Password manager giant LastPass has confirmed that cybercriminals stole its customers’ encrypted password vaults, which store its customers’ passwords and other secrets, in a data breach earlier this year. In an updated blog post on its disclosure, LastPass CEO Karim Toubba said the intruders took a copy of a backup of customer vault data by […]
In a rare shituation (not a typo) like this — which we spelled out in our parsing of LastPass’s data breach notice — if a bad actor has access to customers’ encrypted password vaults, “all they would need is a victim’s master password.” An exposed or compromised password vault is only as strong as the encryption — and the password — used to scramble it.The best thing you can do as a LastPass customer is to change your current LastPass master password to a new and unique password (or passphrase) that is written down and kept in a safe place. This means that your current LastPass vault is secured.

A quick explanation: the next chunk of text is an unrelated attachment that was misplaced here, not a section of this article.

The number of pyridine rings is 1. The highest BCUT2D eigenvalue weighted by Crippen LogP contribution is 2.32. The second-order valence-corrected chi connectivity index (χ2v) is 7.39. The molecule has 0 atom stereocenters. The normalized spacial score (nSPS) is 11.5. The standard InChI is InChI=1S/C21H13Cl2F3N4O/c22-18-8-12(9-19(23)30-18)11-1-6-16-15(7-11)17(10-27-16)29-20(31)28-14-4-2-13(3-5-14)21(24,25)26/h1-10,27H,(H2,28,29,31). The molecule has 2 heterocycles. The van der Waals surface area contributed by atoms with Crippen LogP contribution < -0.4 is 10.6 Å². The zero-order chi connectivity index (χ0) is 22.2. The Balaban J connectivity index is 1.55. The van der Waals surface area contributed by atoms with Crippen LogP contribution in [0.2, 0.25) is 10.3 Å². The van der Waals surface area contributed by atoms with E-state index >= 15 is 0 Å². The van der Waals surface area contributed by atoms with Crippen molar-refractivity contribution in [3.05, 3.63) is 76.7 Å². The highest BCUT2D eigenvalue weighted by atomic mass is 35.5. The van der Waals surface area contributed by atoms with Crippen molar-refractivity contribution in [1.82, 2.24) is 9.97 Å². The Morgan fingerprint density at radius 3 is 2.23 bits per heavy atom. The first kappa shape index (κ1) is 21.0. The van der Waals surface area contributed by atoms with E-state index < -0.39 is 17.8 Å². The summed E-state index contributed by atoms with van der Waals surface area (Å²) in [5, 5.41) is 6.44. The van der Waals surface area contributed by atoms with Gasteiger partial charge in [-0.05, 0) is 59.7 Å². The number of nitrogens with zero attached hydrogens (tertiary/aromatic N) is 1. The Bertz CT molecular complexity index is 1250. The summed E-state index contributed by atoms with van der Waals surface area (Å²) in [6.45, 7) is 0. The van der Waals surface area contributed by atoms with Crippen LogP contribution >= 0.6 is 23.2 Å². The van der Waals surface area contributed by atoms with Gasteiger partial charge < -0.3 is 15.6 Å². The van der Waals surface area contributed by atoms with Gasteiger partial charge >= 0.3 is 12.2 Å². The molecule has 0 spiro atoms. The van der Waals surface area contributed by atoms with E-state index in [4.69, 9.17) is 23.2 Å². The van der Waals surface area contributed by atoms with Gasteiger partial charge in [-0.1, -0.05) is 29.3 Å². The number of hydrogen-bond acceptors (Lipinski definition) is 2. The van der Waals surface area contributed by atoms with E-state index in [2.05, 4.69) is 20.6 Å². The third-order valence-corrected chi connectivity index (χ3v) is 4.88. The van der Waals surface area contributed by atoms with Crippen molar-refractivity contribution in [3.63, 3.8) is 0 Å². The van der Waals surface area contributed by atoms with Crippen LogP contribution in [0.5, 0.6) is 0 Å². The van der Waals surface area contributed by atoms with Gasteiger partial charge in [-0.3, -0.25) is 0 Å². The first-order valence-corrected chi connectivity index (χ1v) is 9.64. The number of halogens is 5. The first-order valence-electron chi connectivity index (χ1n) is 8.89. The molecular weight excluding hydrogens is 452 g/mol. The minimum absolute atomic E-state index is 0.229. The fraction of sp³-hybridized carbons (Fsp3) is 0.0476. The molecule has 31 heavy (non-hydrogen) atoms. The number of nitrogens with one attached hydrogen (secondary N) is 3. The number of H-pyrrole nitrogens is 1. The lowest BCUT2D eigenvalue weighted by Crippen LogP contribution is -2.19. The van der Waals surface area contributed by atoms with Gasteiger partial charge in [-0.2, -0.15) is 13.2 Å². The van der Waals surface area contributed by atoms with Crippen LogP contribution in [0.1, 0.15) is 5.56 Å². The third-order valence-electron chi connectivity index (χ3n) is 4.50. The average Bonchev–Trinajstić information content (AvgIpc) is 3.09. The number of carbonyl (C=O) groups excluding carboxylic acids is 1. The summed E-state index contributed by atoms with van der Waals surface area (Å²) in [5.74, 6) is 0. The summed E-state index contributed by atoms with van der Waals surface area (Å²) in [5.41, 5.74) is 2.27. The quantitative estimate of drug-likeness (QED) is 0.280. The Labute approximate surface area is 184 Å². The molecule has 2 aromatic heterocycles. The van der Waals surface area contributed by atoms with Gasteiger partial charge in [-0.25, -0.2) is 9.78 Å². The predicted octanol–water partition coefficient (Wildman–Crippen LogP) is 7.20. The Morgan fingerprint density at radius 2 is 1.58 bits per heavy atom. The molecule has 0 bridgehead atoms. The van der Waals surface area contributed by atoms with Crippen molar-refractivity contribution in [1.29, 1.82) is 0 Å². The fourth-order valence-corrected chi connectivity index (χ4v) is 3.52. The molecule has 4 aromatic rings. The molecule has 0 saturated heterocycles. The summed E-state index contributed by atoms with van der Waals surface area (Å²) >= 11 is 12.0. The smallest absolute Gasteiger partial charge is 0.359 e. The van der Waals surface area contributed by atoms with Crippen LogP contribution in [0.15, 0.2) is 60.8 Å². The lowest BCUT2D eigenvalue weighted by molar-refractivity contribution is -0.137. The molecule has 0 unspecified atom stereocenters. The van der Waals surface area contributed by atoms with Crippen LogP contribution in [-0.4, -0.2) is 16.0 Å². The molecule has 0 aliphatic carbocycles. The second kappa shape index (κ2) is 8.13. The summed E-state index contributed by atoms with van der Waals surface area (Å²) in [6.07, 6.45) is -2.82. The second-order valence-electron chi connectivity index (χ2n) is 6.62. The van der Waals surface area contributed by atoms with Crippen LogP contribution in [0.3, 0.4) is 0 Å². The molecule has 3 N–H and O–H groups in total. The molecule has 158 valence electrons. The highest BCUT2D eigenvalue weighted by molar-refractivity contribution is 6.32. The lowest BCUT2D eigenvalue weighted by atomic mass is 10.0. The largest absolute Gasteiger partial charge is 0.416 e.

Source: LastPass says hackers stole customers’ password vaults | TechCrunch